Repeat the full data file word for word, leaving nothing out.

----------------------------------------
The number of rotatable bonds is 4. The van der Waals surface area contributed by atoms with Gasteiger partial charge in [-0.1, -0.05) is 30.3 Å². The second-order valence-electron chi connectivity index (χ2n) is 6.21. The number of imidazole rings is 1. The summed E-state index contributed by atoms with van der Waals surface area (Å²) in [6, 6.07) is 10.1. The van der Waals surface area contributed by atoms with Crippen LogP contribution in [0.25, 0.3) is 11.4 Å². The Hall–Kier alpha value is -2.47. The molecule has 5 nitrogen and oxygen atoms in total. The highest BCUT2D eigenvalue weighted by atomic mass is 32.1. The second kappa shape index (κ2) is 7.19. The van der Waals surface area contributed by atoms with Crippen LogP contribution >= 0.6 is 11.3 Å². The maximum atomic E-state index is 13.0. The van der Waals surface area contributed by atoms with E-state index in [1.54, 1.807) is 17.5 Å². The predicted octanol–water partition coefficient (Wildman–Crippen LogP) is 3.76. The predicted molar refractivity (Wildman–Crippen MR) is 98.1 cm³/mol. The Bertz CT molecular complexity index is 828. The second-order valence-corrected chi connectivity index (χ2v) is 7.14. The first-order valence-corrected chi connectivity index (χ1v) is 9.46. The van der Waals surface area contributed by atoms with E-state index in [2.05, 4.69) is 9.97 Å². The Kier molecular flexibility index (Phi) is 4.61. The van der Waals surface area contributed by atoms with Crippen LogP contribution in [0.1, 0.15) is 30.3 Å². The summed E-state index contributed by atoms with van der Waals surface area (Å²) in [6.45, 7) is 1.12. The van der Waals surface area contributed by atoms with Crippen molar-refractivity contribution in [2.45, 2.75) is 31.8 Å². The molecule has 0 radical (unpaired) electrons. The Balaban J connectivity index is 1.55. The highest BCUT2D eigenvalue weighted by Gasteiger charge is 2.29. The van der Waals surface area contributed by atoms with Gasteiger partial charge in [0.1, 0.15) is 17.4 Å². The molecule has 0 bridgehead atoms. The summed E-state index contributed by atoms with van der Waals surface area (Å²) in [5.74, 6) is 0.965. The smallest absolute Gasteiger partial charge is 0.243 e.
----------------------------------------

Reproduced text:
The number of rotatable bonds is 4. The van der Waals surface area contributed by atoms with Gasteiger partial charge in [-0.1, -0.05) is 30.3 Å². The second-order valence-electron chi connectivity index (χ2n) is 6.21. The number of imidazole rings is 1. The summed E-state index contributed by atoms with van der Waals surface area (Å²) in [6, 6.07) is 10.1. The van der Waals surface area contributed by atoms with Crippen LogP contribution in [0.25, 0.3) is 11.4 Å². The Hall–Kier alpha value is -2.47. The molecule has 5 nitrogen and oxygen atoms in total. The highest BCUT2D eigenvalue weighted by atomic mass is 32.1. The second kappa shape index (κ2) is 7.19. The van der Waals surface area contributed by atoms with Crippen LogP contribution >= 0.6 is 11.3 Å². The maximum atomic E-state index is 13.0. The van der Waals surface area contributed by atoms with E-state index in [1.54, 1.807) is 17.5 Å². The predicted octanol–water partition coefficient (Wildman–Crippen LogP) is 3.76. The predicted molar refractivity (Wildman–Crippen MR) is 98.1 cm³/mol. The Bertz CT molecular complexity index is 828. The second-order valence-corrected chi connectivity index (χ2v) is 7.14. The first-order valence-corrected chi connectivity index (χ1v) is 9.46. The van der Waals surface area contributed by atoms with E-state index in [2.05, 4.69) is 9.97 Å². The Kier molecular flexibility index (Phi) is 4.61. The van der Waals surface area contributed by atoms with Crippen LogP contribution in [0.1, 0.15) is 30.3 Å². The summed E-state index contributed by atoms with van der Waals surface area (Å²) in [6.45, 7) is 1.12. The van der Waals surface area contributed by atoms with Crippen molar-refractivity contribution in [2.45, 2.75) is 31.8 Å². The molecule has 0 radical (unpaired) electrons. The Balaban J connectivity index is 1.55. The highest BCUT2D eigenvalue weighted by Gasteiger charge is 2.29. The van der Waals surface area contributed by atoms with Gasteiger partial charge in [0.1, 0.15) is 17.4 Å². The molecule has 0 bridgehead atoms. The summed E-state index contributed by atoms with van der Waals surface area (Å²) in [5.74, 6) is 0.965. The smallest absolute Gasteiger partial charge is 0.243 e.